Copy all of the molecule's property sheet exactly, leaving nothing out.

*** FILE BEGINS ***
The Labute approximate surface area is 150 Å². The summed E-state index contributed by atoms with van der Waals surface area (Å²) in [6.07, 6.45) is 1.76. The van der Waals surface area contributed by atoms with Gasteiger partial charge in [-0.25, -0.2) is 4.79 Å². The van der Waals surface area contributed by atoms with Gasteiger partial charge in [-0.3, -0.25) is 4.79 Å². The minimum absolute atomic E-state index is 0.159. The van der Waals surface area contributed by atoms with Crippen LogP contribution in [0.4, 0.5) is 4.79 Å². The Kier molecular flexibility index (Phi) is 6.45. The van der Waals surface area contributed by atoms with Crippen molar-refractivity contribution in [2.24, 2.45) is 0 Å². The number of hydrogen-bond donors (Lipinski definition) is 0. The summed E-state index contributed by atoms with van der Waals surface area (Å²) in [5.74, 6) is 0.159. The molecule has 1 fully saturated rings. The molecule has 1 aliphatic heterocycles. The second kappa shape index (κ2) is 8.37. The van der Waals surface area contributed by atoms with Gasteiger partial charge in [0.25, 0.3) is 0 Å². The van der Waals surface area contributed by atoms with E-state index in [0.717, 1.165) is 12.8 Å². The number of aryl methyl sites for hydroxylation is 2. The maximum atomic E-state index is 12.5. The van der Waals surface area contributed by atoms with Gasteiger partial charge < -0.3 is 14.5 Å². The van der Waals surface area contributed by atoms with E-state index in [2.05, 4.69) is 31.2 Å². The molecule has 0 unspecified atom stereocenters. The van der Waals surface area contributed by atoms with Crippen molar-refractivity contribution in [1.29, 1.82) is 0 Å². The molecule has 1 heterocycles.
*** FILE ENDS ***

The Labute approximate surface area is 150 Å². The summed E-state index contributed by atoms with van der Waals surface area (Å²) in [6.07, 6.45) is 1.76. The van der Waals surface area contributed by atoms with Gasteiger partial charge in [-0.25, -0.2) is 4.79 Å². The van der Waals surface area contributed by atoms with Gasteiger partial charge in [-0.3, -0.25) is 4.79 Å². The minimum absolute atomic E-state index is 0.159. The van der Waals surface area contributed by atoms with Crippen LogP contribution in [0.4, 0.5) is 4.79 Å². The Kier molecular flexibility index (Phi) is 6.45. The van der Waals surface area contributed by atoms with Crippen molar-refractivity contribution in [2.24, 2.45) is 0 Å². The number of hydrogen-bond donors (Lipinski definition) is 0. The summed E-state index contributed by atoms with van der Waals surface area (Å²) in [5.74, 6) is 0.159. The molecule has 1 fully saturated rings. The molecule has 1 aliphatic heterocycles. The second kappa shape index (κ2) is 8.37. The van der Waals surface area contributed by atoms with Gasteiger partial charge in [0.25, 0.3) is 0 Å². The van der Waals surface area contributed by atoms with E-state index in [0.717, 1.165) is 12.8 Å². The number of aryl methyl sites for hydroxylation is 2. The maximum atomic E-state index is 12.5. The van der Waals surface area contributed by atoms with Gasteiger partial charge < -0.3 is 14.5 Å². The van der Waals surface area contributed by atoms with E-state index in [2.05, 4.69) is 31.2 Å². The molecule has 0 unspecified atom stereocenters. The van der Waals surface area contributed by atoms with Crippen molar-refractivity contribution in [1.29, 1.82) is 0 Å². The molecule has 1 heterocycles.